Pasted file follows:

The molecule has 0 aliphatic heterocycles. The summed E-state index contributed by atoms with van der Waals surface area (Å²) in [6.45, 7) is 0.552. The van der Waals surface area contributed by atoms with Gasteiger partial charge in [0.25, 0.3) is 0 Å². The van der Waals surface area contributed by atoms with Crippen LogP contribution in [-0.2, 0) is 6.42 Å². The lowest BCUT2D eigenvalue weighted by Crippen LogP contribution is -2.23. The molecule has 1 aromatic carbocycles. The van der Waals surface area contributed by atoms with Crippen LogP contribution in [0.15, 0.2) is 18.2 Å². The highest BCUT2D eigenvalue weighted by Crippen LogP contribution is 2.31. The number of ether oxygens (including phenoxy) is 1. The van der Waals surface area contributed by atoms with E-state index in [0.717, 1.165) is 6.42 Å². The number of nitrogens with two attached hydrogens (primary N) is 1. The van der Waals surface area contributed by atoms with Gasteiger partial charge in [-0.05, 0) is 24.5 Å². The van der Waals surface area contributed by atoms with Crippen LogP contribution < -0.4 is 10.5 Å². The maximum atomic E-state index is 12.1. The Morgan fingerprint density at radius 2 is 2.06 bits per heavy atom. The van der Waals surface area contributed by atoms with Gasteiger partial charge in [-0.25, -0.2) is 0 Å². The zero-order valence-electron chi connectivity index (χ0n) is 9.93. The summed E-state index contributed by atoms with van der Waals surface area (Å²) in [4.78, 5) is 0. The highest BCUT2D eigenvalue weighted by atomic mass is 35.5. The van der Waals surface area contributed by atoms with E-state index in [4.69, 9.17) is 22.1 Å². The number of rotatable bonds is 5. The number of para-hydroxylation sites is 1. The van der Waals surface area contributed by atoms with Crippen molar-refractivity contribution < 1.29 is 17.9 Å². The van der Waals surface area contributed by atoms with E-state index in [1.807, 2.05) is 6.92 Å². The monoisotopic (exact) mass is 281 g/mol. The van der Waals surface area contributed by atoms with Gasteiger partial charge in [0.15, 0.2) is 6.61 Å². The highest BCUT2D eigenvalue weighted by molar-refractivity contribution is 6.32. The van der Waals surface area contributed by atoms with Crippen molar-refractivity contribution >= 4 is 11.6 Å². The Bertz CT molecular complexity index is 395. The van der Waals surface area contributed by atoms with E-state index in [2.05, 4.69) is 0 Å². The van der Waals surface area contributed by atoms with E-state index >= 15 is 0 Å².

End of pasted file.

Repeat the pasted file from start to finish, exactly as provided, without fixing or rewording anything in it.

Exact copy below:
The molecule has 0 aliphatic heterocycles. The summed E-state index contributed by atoms with van der Waals surface area (Å²) in [6.45, 7) is 0.552. The van der Waals surface area contributed by atoms with Gasteiger partial charge in [0.25, 0.3) is 0 Å². The van der Waals surface area contributed by atoms with Crippen LogP contribution in [-0.2, 0) is 6.42 Å². The lowest BCUT2D eigenvalue weighted by Crippen LogP contribution is -2.23. The molecule has 1 aromatic carbocycles. The van der Waals surface area contributed by atoms with Crippen LogP contribution in [0.15, 0.2) is 18.2 Å². The highest BCUT2D eigenvalue weighted by Crippen LogP contribution is 2.31. The number of ether oxygens (including phenoxy) is 1. The van der Waals surface area contributed by atoms with E-state index in [0.717, 1.165) is 6.42 Å². The number of nitrogens with two attached hydrogens (primary N) is 1. The van der Waals surface area contributed by atoms with Gasteiger partial charge in [-0.05, 0) is 24.5 Å². The van der Waals surface area contributed by atoms with Crippen LogP contribution < -0.4 is 10.5 Å². The maximum atomic E-state index is 12.1. The Morgan fingerprint density at radius 2 is 2.06 bits per heavy atom. The van der Waals surface area contributed by atoms with Gasteiger partial charge in [-0.25, -0.2) is 0 Å². The zero-order valence-electron chi connectivity index (χ0n) is 9.93. The summed E-state index contributed by atoms with van der Waals surface area (Å²) in [4.78, 5) is 0. The highest BCUT2D eigenvalue weighted by atomic mass is 35.5. The van der Waals surface area contributed by atoms with E-state index in [4.69, 9.17) is 22.1 Å². The number of rotatable bonds is 5. The number of para-hydroxylation sites is 1. The van der Waals surface area contributed by atoms with Crippen molar-refractivity contribution < 1.29 is 17.9 Å². The van der Waals surface area contributed by atoms with E-state index in [1.807, 2.05) is 6.92 Å². The monoisotopic (exact) mass is 281 g/mol. The van der Waals surface area contributed by atoms with Gasteiger partial charge in [0.15, 0.2) is 6.61 Å². The highest BCUT2D eigenvalue weighted by molar-refractivity contribution is 6.32. The van der Waals surface area contributed by atoms with Crippen molar-refractivity contribution >= 4 is 11.6 Å². The Bertz CT molecular complexity index is 395. The van der Waals surface area contributed by atoms with E-state index in [2.05, 4.69) is 0 Å². The van der Waals surface area contributed by atoms with E-state index >= 15 is 0 Å².